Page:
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  • Effective kettlebell exercises

    Kettlebells long have been a staple of fitness in Eastern Europe which have only recently made their way over here to the States. People who integrated them into their workouts have been seeing amazing results, while those who refuse to use them continue to thumb their nose, but the tides are changing. Dumbbells, barbells, and machines still stay top of the American fitness world, but there is definitely a lot to be said of this reportedly ancient tool. Think back to the first fit civilization in the world, the Ancient Greeks. They are reported to have invented this piece of equipment. They survived through the ages long enough to give birth to civilization in Europe, and by many accounts, their love of fitness and the kettlebell are to thank.
    First, you have to be sold on the kettlebell before you run off and start using them. Kettlebells come in different sizes, colors, and materials, all of which are nice, but the true star of what makes it such a versatile piece of equipment is how large of a range of motion the kettlebell gives you. The wide handle lets it rest easily in the palm or grip while maintaining a lower center of gravity in the bell itself. Unlike with a dumbbell where you are holding directly on the center of gravity, you can easily allow the kettlebell to have more fluid movement, while you also can match its movement without keeping a rigid hold on it. So what can you do with this new found range of motion? Lot of exercises, it turns out, with one and two kettlebells.
    For single kettlebell exercises, there are two main varieties: one and two handed. Regardless if it is one or two hands holding the kettlebell, each of these give a total body workout, another benefit over the traditional bar workouts. One handers like the Strict Press, the Clean, and the Turkish Get-up are great, and the general consensus on these are that they belong in any kettlebell routine in alternating side sets. Two-handers like the Swing and the Goblet Squat are even better at total body workouts without using time to switch between arms. If you want instead to dual-wield your kettlebells, there are many exercises for that too. You have Double Rack Squats, Double Swings, Double Push Presses, Double Turkish Get-ups, basically any kettlebell exercise you can do with one kettlebell, you can do with two.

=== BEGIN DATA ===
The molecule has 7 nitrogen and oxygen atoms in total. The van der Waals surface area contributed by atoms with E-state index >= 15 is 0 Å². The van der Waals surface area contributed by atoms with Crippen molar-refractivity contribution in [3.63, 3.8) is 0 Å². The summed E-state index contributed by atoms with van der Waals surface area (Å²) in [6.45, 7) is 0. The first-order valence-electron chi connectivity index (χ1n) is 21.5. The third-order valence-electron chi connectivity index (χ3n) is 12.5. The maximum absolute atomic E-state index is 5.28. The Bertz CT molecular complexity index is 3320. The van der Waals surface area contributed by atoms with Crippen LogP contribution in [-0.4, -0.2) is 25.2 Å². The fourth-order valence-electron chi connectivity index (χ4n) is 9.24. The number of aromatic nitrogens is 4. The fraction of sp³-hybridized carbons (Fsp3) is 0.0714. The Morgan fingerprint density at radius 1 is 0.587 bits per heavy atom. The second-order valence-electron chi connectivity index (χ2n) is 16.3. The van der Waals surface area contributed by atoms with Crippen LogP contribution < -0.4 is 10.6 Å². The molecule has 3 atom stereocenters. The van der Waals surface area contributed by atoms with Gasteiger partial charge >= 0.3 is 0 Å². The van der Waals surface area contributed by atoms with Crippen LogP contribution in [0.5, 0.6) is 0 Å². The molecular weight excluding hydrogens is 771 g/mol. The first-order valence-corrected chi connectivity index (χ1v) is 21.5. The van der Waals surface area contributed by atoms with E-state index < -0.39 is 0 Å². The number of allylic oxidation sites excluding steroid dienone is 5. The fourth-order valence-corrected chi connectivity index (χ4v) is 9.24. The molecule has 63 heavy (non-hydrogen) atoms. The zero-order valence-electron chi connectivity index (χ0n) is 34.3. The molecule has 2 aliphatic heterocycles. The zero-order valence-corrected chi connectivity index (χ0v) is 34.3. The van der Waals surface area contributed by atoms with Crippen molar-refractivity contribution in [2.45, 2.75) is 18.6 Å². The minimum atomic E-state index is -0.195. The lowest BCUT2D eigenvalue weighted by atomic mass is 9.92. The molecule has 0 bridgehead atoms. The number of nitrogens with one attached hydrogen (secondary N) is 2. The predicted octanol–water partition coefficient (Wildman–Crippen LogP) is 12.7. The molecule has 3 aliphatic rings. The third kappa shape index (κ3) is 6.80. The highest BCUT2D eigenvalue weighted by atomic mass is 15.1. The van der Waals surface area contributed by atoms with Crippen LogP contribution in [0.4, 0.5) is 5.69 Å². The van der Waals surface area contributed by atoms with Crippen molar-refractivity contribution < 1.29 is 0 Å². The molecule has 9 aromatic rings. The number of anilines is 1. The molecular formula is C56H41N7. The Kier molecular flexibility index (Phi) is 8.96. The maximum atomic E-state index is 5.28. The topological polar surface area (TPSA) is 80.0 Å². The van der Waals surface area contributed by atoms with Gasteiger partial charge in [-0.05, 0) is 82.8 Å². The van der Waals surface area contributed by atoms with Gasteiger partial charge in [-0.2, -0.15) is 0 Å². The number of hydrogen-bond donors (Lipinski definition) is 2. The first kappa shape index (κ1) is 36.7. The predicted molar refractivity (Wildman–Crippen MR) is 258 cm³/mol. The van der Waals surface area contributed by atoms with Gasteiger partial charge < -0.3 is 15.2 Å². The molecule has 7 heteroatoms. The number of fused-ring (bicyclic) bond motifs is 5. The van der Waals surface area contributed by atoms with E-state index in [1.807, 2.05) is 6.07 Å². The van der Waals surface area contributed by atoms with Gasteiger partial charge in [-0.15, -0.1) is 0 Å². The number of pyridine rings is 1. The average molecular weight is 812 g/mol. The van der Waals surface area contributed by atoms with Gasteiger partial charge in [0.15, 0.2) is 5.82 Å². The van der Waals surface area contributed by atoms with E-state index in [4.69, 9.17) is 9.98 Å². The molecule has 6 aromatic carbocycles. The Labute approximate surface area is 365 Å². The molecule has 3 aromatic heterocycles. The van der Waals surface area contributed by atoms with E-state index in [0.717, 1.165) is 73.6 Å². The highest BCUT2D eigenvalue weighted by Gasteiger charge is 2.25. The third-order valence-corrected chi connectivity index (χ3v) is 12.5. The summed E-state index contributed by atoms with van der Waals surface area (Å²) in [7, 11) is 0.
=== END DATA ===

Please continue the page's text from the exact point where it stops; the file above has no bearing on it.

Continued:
Of course now you just want to run out and get a couple of kettlebells, but you really should take a step back there, Tex. While there is no doubt this is the start of a fitness revolution, you still should take the time to meet at least once with a certified kettlebell trainer. Yes, they do have certifications, and if the trainer you are going to see says otherwise, I suggest you find another trainer, because the most important thing, like with any exercise, is to have the proper foundations and form understood. Kettlebells are a marvel, but you don't want to get hurt using them.
    This is only really a basic primer scratching the surface of how to use kettlebells and what their benefit is. There are resources all over the internet, at cross-training gyms, and any run-of-the-mill fitness gym usually now incorporate a kettlebell program. Go check it out, try for yourself, and once you see the amazing results, you are going to be hooked.
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